Eyes Wide Shut (1999)
The story: Cruise and Kidman mope through Kubrick’s flaccid finale.
Does it make me wanna incorporate anything into my sex life? I guess you’re asking if I fancy an orgy, right? Well, I wouldn’t mind dipping a toe (fnar! fnar!) There is something appealing about turning up at an isolated country mansion dressed in a glittery mask and flowing cape, partly because I’m susceptible to the idea that toffs are degenerates and perverts at heart. Eyes Wide Shut presents an orgy in which it appears you have the choice to participate or watch so I guess you could go a couple of times to get your courage up and then plunge in. Then again, I worry about performance when there’s only one other person present so the thought of providing forty-two seconds of entertainment for a bunch of horny onlookers is a tad intimidating. Whatever the case, an orgy would definitely be an experience, although I can’t see how a fish-and-chips scoffing layabout like me is ever going to snag such an exclusive invite. Even the Cruiser had to cheat his way in and he’s a card-carrying doctor. Anyhow, I think I prefer these kinds of shindigs to feature a white-clad, screaming virgin getting her throat cut for Satan’s benefit. Much more fun and no one gets to laugh at my little dick.
What did I learn about the ladies? They think a good time to make an impassioned pass at a married doctor is while their father is lying dead in the same room.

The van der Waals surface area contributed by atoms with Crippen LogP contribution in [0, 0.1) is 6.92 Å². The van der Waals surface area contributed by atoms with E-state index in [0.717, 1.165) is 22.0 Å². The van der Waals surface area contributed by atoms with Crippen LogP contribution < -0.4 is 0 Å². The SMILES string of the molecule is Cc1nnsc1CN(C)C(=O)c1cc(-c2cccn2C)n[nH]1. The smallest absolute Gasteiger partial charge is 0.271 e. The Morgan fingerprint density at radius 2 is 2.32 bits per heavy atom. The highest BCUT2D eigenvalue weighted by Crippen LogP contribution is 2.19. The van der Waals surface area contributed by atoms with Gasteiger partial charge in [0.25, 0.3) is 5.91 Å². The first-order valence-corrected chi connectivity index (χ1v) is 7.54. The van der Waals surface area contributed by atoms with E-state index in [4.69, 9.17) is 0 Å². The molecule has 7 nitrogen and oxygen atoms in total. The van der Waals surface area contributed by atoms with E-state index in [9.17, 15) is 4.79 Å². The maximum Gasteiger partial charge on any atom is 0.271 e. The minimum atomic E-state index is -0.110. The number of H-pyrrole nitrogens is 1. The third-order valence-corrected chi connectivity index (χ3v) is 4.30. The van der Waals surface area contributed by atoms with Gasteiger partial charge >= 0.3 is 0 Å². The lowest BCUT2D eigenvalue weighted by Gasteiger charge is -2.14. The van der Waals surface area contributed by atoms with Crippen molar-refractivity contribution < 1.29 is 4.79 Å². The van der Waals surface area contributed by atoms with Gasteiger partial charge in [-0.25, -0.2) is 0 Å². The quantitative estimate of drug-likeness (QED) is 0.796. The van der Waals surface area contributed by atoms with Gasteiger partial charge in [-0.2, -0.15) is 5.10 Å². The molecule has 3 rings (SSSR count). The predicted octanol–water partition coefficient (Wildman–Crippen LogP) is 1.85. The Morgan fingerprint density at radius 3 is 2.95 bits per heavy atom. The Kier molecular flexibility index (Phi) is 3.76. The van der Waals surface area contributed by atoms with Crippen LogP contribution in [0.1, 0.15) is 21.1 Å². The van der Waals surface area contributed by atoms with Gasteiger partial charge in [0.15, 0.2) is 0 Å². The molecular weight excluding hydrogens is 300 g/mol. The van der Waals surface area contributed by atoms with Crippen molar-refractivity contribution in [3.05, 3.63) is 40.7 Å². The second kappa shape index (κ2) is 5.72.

Most unbelievable bit: After a pot-smoking Happy Tom outlines his theory that men don’t care where they put their dicks because that’s how men are whereas women are a bit more faithful and security-conscious, Shrill Nicole hits the roof. She then reveals (surprise, surprise) that women are also sexually impulsive creatures by telling a story about a naval officer she really wanted to fuck a year earlier. “At no time was he ever out of my mind… And I thought if he wanted me, only if it was for one night, I was ready to give up everything… My whole fucking future.” Shrill Nicole obviously thinks she’s divulging a profound experience but it comes across as a run of the mill fantasy. Don’t all couples, married or otherwise, happy or not, think about getting jiggy with other people and/or throwing responsibility away to start again? Such flights of fancy are normal yet the whole goddamn movie hinges on this moment.
Glum Tom, apparently rocked to his core by this confession of pseudo-adultery, can’t help tormenting himself by picturing his wife with this seaman he’s never even met. Two minutes later he’s off on an erotic odyssey. Firstly, he bumps into a well-dressed, coy, polite, softly-spoken and sensitive street hooker, the likes of which exist only in movies put together by old, out-of-touch filmmakers. It’s a hideously phony sequence. From there on it gets dafter and more pompous. I think part of the problem is that Kubrick adapted a novella set in the early twentieth century. Perhaps such a ‘revelation’ of impure thoughts a hundred years ago would have had more believable consequences, but to set Eyes Wide Shut at the end of the century is a fatal mistake both in theory and execution.